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so I am trying to do some dynamic hover manipulations, which require using this in jquery. For some reason that I cannot figure out, the javascript setTimeout function does not seem to support it.

I understand that the setTimeout function is not Jquery, but if placed inside a Jquery function, shouldn't it be able to respond to the relevant this?

Here is some sample code:

var go = false;
var t;
$('.box').mouseenter(function(){
    t = setTimeout(function(){
        go = true;
        alert($('span',this).text());
    },1000);
});
$('.box').mouseleave(function(){
    clearTimeout(t);
    if(go){
        alert($('span',this).text());
    }
});

when hovering for 1 second it will alert a blank, yet on mouseleave it will alert the correct text even though both alerts are inside a Jquery function with the same selector.

Why does this happen and how can I fix it?

jsfiddle

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2 Answers 2

up vote 5 down vote accepted

Since the callback to setTimeout() is executed separate from the main thread, the execution context of the callback will be different so this inside the callback does not point the same object as it was outside the setTimeout, in this case the hovered .box element.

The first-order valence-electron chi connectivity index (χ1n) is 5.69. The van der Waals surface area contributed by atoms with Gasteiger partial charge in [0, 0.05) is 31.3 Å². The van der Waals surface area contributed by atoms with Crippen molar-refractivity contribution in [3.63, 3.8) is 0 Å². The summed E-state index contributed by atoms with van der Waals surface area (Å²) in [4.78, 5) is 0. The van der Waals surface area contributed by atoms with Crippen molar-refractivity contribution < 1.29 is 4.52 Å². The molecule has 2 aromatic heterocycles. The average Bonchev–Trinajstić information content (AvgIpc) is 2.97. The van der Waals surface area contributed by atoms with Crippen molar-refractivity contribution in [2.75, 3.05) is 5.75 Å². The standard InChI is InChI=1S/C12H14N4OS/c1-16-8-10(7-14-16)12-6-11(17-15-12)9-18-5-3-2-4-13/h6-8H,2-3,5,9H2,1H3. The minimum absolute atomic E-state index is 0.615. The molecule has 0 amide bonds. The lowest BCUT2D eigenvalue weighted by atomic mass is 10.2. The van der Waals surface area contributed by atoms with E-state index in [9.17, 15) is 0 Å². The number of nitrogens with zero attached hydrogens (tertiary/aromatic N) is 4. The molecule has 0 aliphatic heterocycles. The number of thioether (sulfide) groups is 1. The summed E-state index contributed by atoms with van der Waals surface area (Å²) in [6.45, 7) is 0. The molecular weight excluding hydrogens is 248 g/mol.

One possible solution here is to use the $.proxy() method to pass a custom execution context for the callback method

 $('.box').mouseenter(function(){
    t = setTimeout($.proxy(function(){
        go = true;
        alert($('span',this).text());
    }, this),1000);
 });

Demo: Fiddle

Another solution is to use a closure variable

$('.box').mouseenter(function(){
    var self = this;
    t = setTimeout(function(){
        go = true;
        alert($('span', self ).text());
    },1000);
});

Demo: Fiddle

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thank you! I used the first one...I use jquery functions inside the setTimeout with their own this selectors and the other one made that buggy even if I kept their individual thiss for some reason –  Ryan Saxe Aug 13 '13 at 16:07

You can just save the value of this somewhere:

$('.box').mouseenter(function(){
    var elem = this;
    t = setTimeout(function(){
        go = true;
        alert($('span', elem).text());
    },1000);
});

The reason you have to do this is that 'this' gets a new value pretty much whenever a new function gets called. So when the timer stuff calls your inner function, 'this' isn't the same as it is when the mouse stuff calls your outer function.

Technically, the 'this' is called the execution context.

What the code above does is creates a variable inside the closure created when the outer function gets called. We store 'this' in that variable, 'elem', and use it later when the timeout occurs.

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